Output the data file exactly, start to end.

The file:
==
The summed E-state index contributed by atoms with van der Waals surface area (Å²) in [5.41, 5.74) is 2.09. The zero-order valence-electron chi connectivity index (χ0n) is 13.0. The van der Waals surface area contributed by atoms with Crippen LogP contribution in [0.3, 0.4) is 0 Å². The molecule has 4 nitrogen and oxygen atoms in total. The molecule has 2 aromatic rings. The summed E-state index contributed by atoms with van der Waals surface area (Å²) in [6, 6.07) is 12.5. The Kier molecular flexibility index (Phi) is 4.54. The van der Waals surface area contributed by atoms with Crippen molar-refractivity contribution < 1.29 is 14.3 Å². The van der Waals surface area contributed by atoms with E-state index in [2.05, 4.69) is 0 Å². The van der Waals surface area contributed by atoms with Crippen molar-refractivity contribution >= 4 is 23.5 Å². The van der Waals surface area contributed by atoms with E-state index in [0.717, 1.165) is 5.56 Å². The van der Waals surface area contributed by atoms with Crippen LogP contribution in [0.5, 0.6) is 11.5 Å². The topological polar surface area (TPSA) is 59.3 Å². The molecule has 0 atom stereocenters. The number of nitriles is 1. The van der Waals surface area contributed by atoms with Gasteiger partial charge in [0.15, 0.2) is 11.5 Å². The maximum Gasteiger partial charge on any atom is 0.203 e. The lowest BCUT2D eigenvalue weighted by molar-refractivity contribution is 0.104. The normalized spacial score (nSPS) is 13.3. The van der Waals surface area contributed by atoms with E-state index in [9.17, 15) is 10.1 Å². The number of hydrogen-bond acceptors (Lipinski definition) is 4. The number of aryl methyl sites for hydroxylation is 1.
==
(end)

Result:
The summed E-state index contributed by atoms with van der Waals surface area (Å²) in [5.41, 5.74) is 2.09. The zero-order valence-electron chi connectivity index (χ0n) is 13.0. The van der Waals surface area contributed by atoms with Crippen LogP contribution in [0.3, 0.4) is 0 Å². The molecule has 4 nitrogen and oxygen atoms in total. The molecule has 2 aromatic rings. The summed E-state index contributed by atoms with van der Waals surface area (Å²) in [6, 6.07) is 12.5. The Kier molecular flexibility index (Phi) is 4.54. The van der Waals surface area contributed by atoms with Crippen molar-refractivity contribution < 1.29 is 14.3 Å². The van der Waals surface area contributed by atoms with E-state index in [2.05, 4.69) is 0 Å². The van der Waals surface area contributed by atoms with Crippen molar-refractivity contribution >= 4 is 23.5 Å². The van der Waals surface area contributed by atoms with E-state index in [0.717, 1.165) is 5.56 Å². The van der Waals surface area contributed by atoms with Crippen LogP contribution in [0.5, 0.6) is 11.5 Å². The topological polar surface area (TPSA) is 59.3 Å². The molecule has 0 atom stereocenters. The number of nitriles is 1. The van der Waals surface area contributed by atoms with Gasteiger partial charge in [0.15, 0.2) is 11.5 Å². The maximum Gasteiger partial charge on any atom is 0.203 e. The lowest BCUT2D eigenvalue weighted by molar-refractivity contribution is 0.104. The normalized spacial score (nSPS) is 13.3. The van der Waals surface area contributed by atoms with E-state index in [9.17, 15) is 10.1 Å². The number of hydrogen-bond acceptors (Lipinski definition) is 4. The number of aryl methyl sites for hydroxylation is 1.